was killed in action in the second battle of Bullecourt on 3 May 1917.


Born in Victoria he enlisted on 24 September 1915 and rose to the rank of Major. By March 1917 he
was Lieutenant in the 24th Btn and won the Military Cross. In October of the same year he was 
awarded the Bar. In 1915 his wife's address is “Glenvale” in Morrison Rd Gladesville. He servedalso in World War 11 from September 1939 to July 1946. He died in Port Moresby aged 77 in October 1968.


Born in Jerilderie. NSW, he enlisted with his brother, Herbert Andrew, and they served together in
Gallipoli. He served in France and In March 1917 as Captain he won the Military Cross. In October
1917 he was awarded the Bar. He returned to Australia in December 1918 and died in March 1982.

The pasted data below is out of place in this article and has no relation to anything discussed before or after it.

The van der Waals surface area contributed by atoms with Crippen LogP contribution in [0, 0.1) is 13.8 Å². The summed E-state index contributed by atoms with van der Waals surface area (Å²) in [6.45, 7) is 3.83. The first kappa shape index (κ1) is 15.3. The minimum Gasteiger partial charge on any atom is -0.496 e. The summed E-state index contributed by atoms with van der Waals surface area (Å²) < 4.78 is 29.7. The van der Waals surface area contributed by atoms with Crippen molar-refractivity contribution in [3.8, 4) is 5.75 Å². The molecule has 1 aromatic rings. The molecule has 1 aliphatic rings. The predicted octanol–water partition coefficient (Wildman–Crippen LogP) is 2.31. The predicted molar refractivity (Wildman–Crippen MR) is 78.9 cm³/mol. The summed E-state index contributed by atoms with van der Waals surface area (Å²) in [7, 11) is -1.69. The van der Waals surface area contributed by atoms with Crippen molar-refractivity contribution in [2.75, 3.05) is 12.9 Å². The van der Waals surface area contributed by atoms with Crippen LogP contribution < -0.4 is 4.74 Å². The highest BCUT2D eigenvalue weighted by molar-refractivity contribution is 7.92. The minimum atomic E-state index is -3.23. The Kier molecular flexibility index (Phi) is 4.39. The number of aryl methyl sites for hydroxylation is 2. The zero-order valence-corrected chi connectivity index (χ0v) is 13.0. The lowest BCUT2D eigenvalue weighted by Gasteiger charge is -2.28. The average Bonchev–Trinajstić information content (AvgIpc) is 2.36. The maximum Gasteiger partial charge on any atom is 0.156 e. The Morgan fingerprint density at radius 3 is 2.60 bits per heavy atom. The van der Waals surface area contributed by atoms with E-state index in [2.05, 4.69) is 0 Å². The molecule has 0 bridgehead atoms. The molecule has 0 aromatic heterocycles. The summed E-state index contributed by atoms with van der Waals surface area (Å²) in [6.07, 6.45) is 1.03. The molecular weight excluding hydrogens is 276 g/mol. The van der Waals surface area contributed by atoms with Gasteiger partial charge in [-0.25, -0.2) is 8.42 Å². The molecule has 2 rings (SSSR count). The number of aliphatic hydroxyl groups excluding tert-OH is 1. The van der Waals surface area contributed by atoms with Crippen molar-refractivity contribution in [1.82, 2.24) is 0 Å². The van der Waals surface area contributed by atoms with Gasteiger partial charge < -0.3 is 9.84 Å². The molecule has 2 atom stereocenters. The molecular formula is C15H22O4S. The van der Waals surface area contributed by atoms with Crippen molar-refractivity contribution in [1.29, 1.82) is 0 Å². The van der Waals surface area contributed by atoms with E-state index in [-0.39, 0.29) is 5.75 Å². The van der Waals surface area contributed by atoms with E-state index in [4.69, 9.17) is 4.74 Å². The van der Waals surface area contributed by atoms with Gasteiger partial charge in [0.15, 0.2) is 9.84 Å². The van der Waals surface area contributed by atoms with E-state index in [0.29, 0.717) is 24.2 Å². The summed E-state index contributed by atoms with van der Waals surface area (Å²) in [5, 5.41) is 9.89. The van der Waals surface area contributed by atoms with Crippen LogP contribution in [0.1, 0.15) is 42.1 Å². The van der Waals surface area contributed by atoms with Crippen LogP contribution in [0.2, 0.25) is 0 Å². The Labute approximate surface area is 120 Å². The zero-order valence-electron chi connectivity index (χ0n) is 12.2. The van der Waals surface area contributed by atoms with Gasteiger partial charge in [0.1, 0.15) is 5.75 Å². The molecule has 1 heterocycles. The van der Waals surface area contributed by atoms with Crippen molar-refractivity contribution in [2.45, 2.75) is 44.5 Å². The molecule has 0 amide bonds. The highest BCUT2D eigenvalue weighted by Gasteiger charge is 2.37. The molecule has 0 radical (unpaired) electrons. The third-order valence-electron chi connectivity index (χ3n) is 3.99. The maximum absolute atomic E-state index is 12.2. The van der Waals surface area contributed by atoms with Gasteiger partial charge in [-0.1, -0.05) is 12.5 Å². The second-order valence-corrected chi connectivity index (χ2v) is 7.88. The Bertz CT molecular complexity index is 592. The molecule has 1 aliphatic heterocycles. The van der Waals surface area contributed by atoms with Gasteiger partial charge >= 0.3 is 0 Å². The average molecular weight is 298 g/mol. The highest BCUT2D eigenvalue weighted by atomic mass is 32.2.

Born in Victoria, he enlisted on 30 April 1915 aged 22. He became a 2nd Lieutenant and in late 1918  was awarded a Military Cross. He died in 1966 and the Ryerson Index states he was 'late of Denistone.
I had some difficulty finding records of birth certificates in Victoria to prove that they were brothers, so one
evening I Googled ..... 'Jerilderie Historical Society' – no luck, then I tried 'Jerilderie World War 1 soldiers' where I found pure gold!

The Smythe family have a website and I would recommend that you check it out.The website is in chapters – family, letters, diaries, photos, honours and awards etc etc. Herbert wrote many stories for the Jerilderie newspaper, giving a wonderful record of Gallipoli. There are letters from their brothers and sisters still at home – it was obviously a large, very close family.
The records on the website of their heroic feats to win Military Crosses are amazing reading, And so it is that 4 names on a Roll of Honour through a bit of searching and a lot of luck (thank you Mr Google) have become a wonderful, interesting story of amazing brothers in an amazing family.
Permission has been given by the Smythe website webmaster to include their link.

15 Feb 2014